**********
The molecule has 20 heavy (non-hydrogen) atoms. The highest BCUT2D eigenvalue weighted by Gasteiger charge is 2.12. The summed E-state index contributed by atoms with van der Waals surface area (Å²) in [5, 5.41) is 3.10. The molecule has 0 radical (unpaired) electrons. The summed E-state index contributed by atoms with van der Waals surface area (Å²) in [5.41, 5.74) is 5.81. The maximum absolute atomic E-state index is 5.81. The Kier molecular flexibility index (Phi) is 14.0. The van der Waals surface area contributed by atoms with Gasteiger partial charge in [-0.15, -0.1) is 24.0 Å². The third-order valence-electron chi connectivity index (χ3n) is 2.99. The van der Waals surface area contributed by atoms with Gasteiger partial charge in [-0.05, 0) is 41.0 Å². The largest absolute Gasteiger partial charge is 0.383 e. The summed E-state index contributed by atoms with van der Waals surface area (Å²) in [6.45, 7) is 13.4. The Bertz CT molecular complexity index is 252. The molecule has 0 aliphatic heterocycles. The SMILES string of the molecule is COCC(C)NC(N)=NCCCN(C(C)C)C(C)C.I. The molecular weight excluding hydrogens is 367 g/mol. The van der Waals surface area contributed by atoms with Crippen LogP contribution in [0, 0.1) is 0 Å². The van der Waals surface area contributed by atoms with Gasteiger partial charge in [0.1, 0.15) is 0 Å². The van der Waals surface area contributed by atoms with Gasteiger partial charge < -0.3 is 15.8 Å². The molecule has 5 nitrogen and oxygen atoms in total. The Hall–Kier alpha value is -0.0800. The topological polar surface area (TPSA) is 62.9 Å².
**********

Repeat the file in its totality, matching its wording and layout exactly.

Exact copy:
The molecule has 20 heavy (non-hydrogen) atoms. The highest BCUT2D eigenvalue weighted by Gasteiger charge is 2.12. The summed E-state index contributed by atoms with van der Waals surface area (Å²) in [5, 5.41) is 3.10. The molecule has 0 radical (unpaired) electrons. The summed E-state index contributed by atoms with van der Waals surface area (Å²) in [5.41, 5.74) is 5.81. The maximum absolute atomic E-state index is 5.81. The Kier molecular flexibility index (Phi) is 14.0. The van der Waals surface area contributed by atoms with Gasteiger partial charge in [-0.15, -0.1) is 24.0 Å². The third-order valence-electron chi connectivity index (χ3n) is 2.99. The van der Waals surface area contributed by atoms with Gasteiger partial charge in [-0.05, 0) is 41.0 Å². The largest absolute Gasteiger partial charge is 0.383 e. The summed E-state index contributed by atoms with van der Waals surface area (Å²) in [6.45, 7) is 13.4. The Bertz CT molecular complexity index is 252. The molecule has 0 aliphatic heterocycles. The SMILES string of the molecule is COCC(C)NC(N)=NCCCN(C(C)C)C(C)C.I. The molecular weight excluding hydrogens is 367 g/mol. The van der Waals surface area contributed by atoms with Crippen LogP contribution in [0, 0.1) is 0 Å². The van der Waals surface area contributed by atoms with Gasteiger partial charge in [0.1, 0.15) is 0 Å². The van der Waals surface area contributed by atoms with Gasteiger partial charge < -0.3 is 15.8 Å². The molecule has 5 nitrogen and oxygen atoms in total. The Hall–Kier alpha value is -0.0800. The topological polar surface area (TPSA) is 62.9 Å².